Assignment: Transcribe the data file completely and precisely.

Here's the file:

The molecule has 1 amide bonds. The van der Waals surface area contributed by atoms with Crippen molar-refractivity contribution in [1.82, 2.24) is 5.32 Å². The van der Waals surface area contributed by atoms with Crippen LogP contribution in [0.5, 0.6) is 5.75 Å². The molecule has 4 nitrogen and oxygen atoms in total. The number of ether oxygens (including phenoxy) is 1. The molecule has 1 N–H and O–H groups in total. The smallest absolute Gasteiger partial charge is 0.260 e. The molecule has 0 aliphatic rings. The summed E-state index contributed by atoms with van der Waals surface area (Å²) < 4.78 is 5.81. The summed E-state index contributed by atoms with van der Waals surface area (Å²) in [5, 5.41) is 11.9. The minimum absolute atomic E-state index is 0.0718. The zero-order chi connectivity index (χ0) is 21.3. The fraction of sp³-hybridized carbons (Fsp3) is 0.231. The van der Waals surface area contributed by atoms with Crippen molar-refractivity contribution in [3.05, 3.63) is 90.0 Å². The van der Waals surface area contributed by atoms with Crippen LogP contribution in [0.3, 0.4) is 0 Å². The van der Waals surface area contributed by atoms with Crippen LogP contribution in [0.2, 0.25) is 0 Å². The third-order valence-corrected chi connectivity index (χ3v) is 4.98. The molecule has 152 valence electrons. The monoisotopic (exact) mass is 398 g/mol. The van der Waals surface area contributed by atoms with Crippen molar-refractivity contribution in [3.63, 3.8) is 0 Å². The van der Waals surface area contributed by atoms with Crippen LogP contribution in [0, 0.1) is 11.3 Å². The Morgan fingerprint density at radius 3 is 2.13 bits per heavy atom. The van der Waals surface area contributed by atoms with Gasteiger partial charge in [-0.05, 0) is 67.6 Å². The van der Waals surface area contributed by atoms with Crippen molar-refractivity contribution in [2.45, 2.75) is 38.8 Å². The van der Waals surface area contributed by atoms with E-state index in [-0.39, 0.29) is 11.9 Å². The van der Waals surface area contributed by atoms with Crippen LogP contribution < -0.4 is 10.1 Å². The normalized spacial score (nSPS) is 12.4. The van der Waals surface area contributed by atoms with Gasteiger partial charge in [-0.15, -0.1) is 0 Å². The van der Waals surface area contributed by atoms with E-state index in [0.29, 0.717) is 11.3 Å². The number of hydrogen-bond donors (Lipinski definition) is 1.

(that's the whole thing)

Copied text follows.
The molecule has 1 amide bonds. The van der Waals surface area contributed by atoms with Crippen molar-refractivity contribution in [1.82, 2.24) is 5.32 Å². The van der Waals surface area contributed by atoms with Crippen LogP contribution in [0.5, 0.6) is 5.75 Å². The molecule has 4 nitrogen and oxygen atoms in total. The number of ether oxygens (including phenoxy) is 1. The molecule has 1 N–H and O–H groups in total. The smallest absolute Gasteiger partial charge is 0.260 e. The molecule has 0 aliphatic rings. The summed E-state index contributed by atoms with van der Waals surface area (Å²) < 4.78 is 5.81. The summed E-state index contributed by atoms with van der Waals surface area (Å²) in [5, 5.41) is 11.9. The minimum absolute atomic E-state index is 0.0718. The zero-order chi connectivity index (χ0) is 21.3. The fraction of sp³-hybridized carbons (Fsp3) is 0.231. The van der Waals surface area contributed by atoms with Crippen molar-refractivity contribution in [3.05, 3.63) is 90.0 Å². The van der Waals surface area contributed by atoms with Crippen LogP contribution in [0.3, 0.4) is 0 Å². The van der Waals surface area contributed by atoms with Crippen LogP contribution in [0.2, 0.25) is 0 Å². The third-order valence-corrected chi connectivity index (χ3v) is 4.98. The molecule has 152 valence electrons. The monoisotopic (exact) mass is 398 g/mol. The van der Waals surface area contributed by atoms with Crippen molar-refractivity contribution in [3.63, 3.8) is 0 Å². The van der Waals surface area contributed by atoms with Crippen LogP contribution in [0, 0.1) is 11.3 Å². The Morgan fingerprint density at radius 3 is 2.13 bits per heavy atom. The van der Waals surface area contributed by atoms with Gasteiger partial charge in [-0.05, 0) is 67.6 Å². The van der Waals surface area contributed by atoms with Crippen molar-refractivity contribution in [2.45, 2.75) is 38.8 Å². The van der Waals surface area contributed by atoms with E-state index in [-0.39, 0.29) is 11.9 Å². The van der Waals surface area contributed by atoms with Crippen LogP contribution < -0.4 is 10.1 Å². The normalized spacial score (nSPS) is 12.4. The van der Waals surface area contributed by atoms with Gasteiger partial charge in [-0.15, -0.1) is 0 Å². The van der Waals surface area contributed by atoms with E-state index in [0.29, 0.717) is 11.3 Å². The number of hydrogen-bond donors (Lipinski definition) is 1.